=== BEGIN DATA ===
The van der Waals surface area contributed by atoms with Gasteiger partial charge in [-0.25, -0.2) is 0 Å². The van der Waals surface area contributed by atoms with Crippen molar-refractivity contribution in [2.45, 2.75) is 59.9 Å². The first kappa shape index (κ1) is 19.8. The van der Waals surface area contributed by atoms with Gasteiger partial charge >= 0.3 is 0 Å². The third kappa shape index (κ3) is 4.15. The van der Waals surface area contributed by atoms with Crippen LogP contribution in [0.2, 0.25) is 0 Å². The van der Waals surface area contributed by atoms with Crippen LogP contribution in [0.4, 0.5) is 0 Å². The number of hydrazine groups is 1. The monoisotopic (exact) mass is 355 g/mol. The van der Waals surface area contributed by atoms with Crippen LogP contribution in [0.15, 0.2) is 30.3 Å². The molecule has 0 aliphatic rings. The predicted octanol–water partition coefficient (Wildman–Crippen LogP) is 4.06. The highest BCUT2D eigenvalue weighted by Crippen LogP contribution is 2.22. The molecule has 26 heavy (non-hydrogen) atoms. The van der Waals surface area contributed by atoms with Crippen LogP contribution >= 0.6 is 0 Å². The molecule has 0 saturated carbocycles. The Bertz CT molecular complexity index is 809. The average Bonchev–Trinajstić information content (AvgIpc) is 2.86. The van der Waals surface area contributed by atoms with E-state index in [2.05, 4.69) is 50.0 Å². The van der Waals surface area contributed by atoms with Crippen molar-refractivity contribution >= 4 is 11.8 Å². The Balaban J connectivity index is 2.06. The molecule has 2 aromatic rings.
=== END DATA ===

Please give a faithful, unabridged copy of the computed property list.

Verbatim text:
The van der Waals surface area contributed by atoms with Gasteiger partial charge in [-0.25, -0.2) is 0 Å². The van der Waals surface area contributed by atoms with Crippen molar-refractivity contribution in [2.45, 2.75) is 59.9 Å². The first kappa shape index (κ1) is 19.8. The van der Waals surface area contributed by atoms with Gasteiger partial charge >= 0.3 is 0 Å². The third kappa shape index (κ3) is 4.15. The van der Waals surface area contributed by atoms with Crippen LogP contribution in [0.2, 0.25) is 0 Å². The van der Waals surface area contributed by atoms with Crippen LogP contribution in [0.4, 0.5) is 0 Å². The number of hydrazine groups is 1. The monoisotopic (exact) mass is 355 g/mol. The van der Waals surface area contributed by atoms with Crippen LogP contribution in [0.15, 0.2) is 30.3 Å². The molecule has 0 aliphatic rings. The predicted octanol–water partition coefficient (Wildman–Crippen LogP) is 4.06. The highest BCUT2D eigenvalue weighted by Crippen LogP contribution is 2.22. The molecule has 26 heavy (non-hydrogen) atoms. The van der Waals surface area contributed by atoms with Crippen LogP contribution >= 0.6 is 0 Å². The molecule has 0 saturated carbocycles. The Bertz CT molecular complexity index is 809. The average Bonchev–Trinajstić information content (AvgIpc) is 2.86. The van der Waals surface area contributed by atoms with E-state index in [2.05, 4.69) is 50.0 Å². The van der Waals surface area contributed by atoms with Crippen molar-refractivity contribution >= 4 is 11.8 Å². The Balaban J connectivity index is 2.06. The molecule has 2 aromatic rings.